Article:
British Prime Minister Gordon Brown confirmed Nov. 30 that an additional 500 U.K. personnel will be sent to Afghanistan, and said that another eight coalition nations – besides the U.K. and the U.S. – are willing to provide further military support for the operation.
Brown said the latest increase takes London's contribution to more than 10,000 personnel, if the U.K.'s Special Forces are included. The ministry has previously said that the additional troops would raise the number of British forces deployed to 9,500, though it now appears this figure did not include the Special Forces.
The additional British forces will be deployed to Helmand in southern Afghanistan in December. Brown declined to identify which partner nations had already indicated they would be willing to provide more personnel.
U.S. President Barack Obama is expected to unveil a revised Afghanistan strategy during a speech Dec. 1, including a substantial increase in U.S. forces.
Brown, with United Nations Sec. Gen. Ban Ki-moon, announced Nov. 28 that the U.K. is to host a conference on Afghanistan at the end of January 2010. Brown said: "The conference will cover both our military and our political strategies, but concentrate on the political strategy for Afghanistan.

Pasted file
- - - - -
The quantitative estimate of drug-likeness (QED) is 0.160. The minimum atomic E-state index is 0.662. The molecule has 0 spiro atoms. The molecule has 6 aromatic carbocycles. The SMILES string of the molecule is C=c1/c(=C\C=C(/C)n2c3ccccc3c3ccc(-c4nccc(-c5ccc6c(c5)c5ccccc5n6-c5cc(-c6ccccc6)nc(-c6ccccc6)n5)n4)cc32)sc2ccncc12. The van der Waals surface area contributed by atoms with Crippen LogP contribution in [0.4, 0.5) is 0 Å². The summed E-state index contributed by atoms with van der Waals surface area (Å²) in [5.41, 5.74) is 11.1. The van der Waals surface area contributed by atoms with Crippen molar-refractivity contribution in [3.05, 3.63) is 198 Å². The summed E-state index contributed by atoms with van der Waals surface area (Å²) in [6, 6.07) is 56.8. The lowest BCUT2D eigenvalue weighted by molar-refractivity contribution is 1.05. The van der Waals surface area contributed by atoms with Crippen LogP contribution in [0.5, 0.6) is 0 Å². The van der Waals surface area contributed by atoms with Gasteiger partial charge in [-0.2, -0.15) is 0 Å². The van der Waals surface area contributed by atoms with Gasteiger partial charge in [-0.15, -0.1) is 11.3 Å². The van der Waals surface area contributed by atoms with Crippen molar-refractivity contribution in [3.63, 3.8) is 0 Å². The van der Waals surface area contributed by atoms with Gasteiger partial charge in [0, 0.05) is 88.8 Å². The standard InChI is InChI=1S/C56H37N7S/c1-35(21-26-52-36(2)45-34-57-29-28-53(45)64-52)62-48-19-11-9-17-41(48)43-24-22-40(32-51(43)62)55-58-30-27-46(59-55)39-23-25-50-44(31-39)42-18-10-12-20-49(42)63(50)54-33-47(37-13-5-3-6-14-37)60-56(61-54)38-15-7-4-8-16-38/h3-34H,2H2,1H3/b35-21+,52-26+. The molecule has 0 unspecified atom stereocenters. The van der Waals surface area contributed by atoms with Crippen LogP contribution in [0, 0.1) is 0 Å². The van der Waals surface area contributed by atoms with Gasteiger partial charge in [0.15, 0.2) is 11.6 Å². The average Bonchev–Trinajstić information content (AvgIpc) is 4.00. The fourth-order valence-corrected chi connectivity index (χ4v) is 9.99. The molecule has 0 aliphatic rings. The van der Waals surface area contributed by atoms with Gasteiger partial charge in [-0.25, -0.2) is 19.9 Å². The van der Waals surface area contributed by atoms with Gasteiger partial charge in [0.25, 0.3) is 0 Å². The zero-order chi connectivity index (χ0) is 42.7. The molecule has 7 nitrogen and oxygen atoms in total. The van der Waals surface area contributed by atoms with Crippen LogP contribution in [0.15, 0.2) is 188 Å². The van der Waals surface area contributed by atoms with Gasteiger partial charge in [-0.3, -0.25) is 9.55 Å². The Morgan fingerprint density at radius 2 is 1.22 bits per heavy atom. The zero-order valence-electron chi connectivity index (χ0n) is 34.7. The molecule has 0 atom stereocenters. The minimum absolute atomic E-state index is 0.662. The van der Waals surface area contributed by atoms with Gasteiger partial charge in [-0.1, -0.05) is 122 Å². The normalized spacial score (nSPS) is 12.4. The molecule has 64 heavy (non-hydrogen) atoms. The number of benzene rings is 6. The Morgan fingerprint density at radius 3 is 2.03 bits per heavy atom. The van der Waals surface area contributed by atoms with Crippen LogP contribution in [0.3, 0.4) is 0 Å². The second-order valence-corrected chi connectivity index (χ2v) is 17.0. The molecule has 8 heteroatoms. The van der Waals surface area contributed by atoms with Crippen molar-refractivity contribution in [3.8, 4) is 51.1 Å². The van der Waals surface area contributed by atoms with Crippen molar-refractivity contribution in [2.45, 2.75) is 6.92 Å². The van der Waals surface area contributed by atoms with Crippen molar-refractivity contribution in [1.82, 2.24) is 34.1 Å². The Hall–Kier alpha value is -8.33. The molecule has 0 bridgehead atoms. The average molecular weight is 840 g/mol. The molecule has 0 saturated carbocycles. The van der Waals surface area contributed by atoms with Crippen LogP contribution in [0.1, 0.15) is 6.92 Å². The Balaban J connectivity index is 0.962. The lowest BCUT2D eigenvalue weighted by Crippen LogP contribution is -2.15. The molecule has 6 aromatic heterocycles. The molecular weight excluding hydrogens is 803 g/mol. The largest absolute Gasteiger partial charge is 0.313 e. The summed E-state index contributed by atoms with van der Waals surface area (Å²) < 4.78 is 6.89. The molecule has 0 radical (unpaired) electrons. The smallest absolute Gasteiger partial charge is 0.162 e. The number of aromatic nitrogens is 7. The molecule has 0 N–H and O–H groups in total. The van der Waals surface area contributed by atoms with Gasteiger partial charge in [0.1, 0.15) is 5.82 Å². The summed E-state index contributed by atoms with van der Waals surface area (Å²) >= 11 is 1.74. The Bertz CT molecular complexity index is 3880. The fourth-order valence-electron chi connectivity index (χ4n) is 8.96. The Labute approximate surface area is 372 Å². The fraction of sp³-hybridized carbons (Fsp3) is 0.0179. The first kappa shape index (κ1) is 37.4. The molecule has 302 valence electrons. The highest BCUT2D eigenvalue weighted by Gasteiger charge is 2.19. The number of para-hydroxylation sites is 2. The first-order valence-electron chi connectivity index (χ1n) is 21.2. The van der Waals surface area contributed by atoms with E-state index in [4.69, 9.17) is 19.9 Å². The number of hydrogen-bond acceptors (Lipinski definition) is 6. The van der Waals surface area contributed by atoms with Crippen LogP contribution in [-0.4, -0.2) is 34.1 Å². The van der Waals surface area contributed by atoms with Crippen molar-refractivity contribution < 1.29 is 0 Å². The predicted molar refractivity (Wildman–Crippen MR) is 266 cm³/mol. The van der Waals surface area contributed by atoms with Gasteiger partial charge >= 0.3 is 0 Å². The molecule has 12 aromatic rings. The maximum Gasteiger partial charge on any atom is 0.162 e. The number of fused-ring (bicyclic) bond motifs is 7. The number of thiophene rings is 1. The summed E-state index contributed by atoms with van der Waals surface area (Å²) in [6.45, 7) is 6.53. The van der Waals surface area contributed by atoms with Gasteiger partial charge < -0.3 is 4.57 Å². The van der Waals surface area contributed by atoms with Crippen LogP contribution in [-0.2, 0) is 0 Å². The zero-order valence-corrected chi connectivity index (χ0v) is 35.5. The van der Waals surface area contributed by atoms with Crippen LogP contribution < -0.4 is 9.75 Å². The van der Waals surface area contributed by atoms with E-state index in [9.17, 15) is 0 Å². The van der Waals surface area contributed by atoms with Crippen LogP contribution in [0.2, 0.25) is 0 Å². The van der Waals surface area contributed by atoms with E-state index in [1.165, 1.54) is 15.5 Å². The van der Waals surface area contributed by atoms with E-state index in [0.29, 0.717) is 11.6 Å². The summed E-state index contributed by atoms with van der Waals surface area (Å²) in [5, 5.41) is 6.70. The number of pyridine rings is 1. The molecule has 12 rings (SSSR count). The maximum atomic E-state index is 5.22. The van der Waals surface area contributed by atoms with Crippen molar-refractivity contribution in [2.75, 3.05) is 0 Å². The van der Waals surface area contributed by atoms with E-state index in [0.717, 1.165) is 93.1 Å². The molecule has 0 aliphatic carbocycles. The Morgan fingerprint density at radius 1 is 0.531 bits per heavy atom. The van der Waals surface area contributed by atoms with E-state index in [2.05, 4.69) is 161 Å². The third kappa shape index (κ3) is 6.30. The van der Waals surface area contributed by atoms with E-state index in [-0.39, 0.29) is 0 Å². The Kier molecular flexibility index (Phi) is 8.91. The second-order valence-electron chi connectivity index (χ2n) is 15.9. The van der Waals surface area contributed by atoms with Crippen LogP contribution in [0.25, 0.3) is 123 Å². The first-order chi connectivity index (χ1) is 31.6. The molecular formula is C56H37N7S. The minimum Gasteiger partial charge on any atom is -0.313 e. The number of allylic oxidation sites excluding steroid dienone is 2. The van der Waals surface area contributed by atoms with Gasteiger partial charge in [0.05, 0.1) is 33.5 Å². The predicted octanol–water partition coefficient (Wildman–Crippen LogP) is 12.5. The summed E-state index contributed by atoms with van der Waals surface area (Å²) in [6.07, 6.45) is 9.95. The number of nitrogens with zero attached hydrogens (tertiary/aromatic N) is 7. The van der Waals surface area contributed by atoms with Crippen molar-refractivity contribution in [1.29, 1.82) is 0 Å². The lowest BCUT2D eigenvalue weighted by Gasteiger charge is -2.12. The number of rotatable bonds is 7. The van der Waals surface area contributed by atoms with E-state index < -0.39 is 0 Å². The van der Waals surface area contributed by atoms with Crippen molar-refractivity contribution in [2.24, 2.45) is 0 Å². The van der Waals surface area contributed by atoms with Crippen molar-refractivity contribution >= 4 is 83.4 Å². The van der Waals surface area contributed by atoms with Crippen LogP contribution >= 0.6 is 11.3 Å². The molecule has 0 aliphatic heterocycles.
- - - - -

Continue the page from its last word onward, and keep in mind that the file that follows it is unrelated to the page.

"We will need further troop and training commitments from partners. I expect to see 5,000 further troops committed by other nations, and the London conference will be also an opportunity for some to make new commitments," he added.
The British and U.S. governments face growing opposition to the war in Afghanistan, and the emphasis on 'Afghanization' – in which the Afghan military and security forces increasingly take over from the International Stabilization and Assistance Force – is an effort to address such concerns, and to provide an exit strategy.
"I hope we will see this process of Afghanization happening in a way that people can feel more secure, that side by side with the British troops, the Afghans are taking responsibility for themselves," said Brown, "so we can look forward to a time in the future, for which there is no timetable at the moment, when Afghan forces can take responsibility in new areas and British forces are able to come home."
One of the criteria Brown had set to provide additional British troops was that all members of the U.K. deployed force would be "fully equipped for the operations they are asked to undertake."
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